We spoke to someone from nDreams to find out more

G4me0ver:

Could you tell is a little bit about the game?

nDreams:

The Assembly is a narrative lead game. Its centred around an organisation which is very morally dubious, they are sort of a Google gone rogue. They are progressing with technological breakthroughs and pushing ahead with research into medicine and science at an incredible rate but they don’t really care how they get there. The ends justify the means.

G0:

Could you tell is a bit about what you will experience?

nDreams:

So you play from two different perspectives, two characters. Madeline Stone who us a scientist who has been inducted into The Assembly, so she has been sold the dream of The Assembly and the good it can do. On the flip side you have Cal Pearson, Cal Pearson is a member of The Assebly and has been there for years and has contributed to some of the great tings they have been doig. However he’s got to a point where he realises that what they are now starting to do has got to a point that has gone past what he deems acceptable morally and ethically.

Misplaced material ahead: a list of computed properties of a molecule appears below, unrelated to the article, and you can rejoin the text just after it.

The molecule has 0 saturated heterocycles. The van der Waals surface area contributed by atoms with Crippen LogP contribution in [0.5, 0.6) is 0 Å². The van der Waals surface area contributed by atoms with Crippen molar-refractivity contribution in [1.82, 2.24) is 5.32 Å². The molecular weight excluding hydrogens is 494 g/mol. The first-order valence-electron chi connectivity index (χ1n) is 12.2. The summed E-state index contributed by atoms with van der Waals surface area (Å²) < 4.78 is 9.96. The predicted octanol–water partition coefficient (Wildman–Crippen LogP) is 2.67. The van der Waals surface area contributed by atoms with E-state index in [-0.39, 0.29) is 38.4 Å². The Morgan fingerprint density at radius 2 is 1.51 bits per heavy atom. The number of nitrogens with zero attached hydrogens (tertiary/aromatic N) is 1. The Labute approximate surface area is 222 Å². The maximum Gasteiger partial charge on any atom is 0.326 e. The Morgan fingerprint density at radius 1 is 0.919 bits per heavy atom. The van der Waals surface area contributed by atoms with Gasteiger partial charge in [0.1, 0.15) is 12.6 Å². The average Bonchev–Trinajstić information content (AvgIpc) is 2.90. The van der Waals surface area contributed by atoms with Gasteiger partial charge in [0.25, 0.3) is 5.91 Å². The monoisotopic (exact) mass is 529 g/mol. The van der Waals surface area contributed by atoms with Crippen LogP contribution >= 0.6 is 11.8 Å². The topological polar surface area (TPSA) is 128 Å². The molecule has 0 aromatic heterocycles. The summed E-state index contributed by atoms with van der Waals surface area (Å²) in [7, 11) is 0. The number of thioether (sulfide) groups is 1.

So you play as these two characters across a story, which tonally is very different to what you might expect from most video games.

G0:

Why did you pick to tell this story through a VR game?

nDreams:

One of the things we felt worked really well in VR is that a story that is more human, more grounded is much more impactful that something that is bombastic or over the top. With more believable characters, some of which you inhabit there is more of a connection that can be made. We look at is as the connection made to characters in an HBO series like True Detective for example as opposed to the connection you make with the characters in something like Avengers Assemble.

G0:

And how does game play work?

nDreams:

So gameplay wise it’s split into two halves, Madeleine and Cal. Madeleine’s chapters are more gameplay based, so she is put through a series of trials and each trial has different puzzles or different dilemmas to face, so some of them are moral tests and others are simulations of disasters for example. More traditional adventure and puzzle game play in other words. Cal’s chapters on the other had are more about exploring and we know from playtests that exploring is much more interesting in VR and players want to lean in to get a look at objects and get immersed in the world a lot more.

G0: